9. Critchley JA, Unal B. Health effects associated with smokeless tobacco: A systematic review. Thorax 2003;58:435-43.
10. Spangler JG, Dignan MD, Michielutte R. Tobacco use among Native American women in western North Carolina: Demographic, social support, health behavioral and cultural correlates. American Journal of Public
11. Spangler JG, Bell RA, Dignan MB, Michielutte R. Prevalence and predictors of tobacco use among Lumbee Indian women, Robeson County, North Carolina. Journal of Community Health 1997;22:115-25.
12. Spangler JG, Bell RA, Knick S, Michielutte R, Dignan MB. Epidemiology of tobacco use among Lumbee Indians. Journal of Cancer Education 1999; 14:34-40.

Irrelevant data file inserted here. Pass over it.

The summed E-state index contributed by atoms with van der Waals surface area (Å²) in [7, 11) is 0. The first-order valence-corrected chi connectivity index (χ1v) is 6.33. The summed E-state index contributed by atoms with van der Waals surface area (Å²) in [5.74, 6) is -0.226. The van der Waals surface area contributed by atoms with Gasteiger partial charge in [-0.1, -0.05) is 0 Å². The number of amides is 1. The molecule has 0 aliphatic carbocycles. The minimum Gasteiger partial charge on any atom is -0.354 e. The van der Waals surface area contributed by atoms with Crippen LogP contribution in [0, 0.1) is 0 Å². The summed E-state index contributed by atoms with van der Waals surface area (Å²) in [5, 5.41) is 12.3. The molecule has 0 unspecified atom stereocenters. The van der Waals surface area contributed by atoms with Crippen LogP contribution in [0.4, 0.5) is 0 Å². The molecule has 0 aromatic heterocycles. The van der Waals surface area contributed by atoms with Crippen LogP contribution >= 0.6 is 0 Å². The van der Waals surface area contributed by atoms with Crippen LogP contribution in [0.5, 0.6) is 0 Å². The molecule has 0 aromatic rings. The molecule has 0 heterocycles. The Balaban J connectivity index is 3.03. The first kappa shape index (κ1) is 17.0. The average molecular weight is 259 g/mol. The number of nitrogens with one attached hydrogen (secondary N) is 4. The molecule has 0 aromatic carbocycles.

13. Spangler JG, Bell RA, Knick S, Michielutte R, Dignan MB, Summerson JH. Church related correlates of tobacco use among Lumbee Indians in North Carolina. Ethnicity and Disease 1998;8:73-80.
14. Spangler JG, Michielutte R, Bell RA, Knick S, Dignan MB, Summerson JH. Dual tobacco use among Native American adults in southeastern North Carolina. Preventive Medicine 2001;32:521-8.
15. Centers for Disease Control and Prevention. Tobacco use among adults- United States. Morbidity and Mortality Weekly Report 2005;55:1145-8.
16. U.S. Department of Health and Human Services. Reducing the health consequences of smoking-25 years of progress: A report of the Surgeon General. Atlanta, GA: U.S. Department of Health and Human Services,
Public Health Service, Centers for Disease Control and Prevention. http://profiles.nlm.nih.gov/NN/B/B/X/S/ Accessed October 26, 2007.
17. Geller AC, Sapka J, Brooks KR, et al. Tobacco control competencies for US medical students. American Journal of Public Health 2005;95:950-5.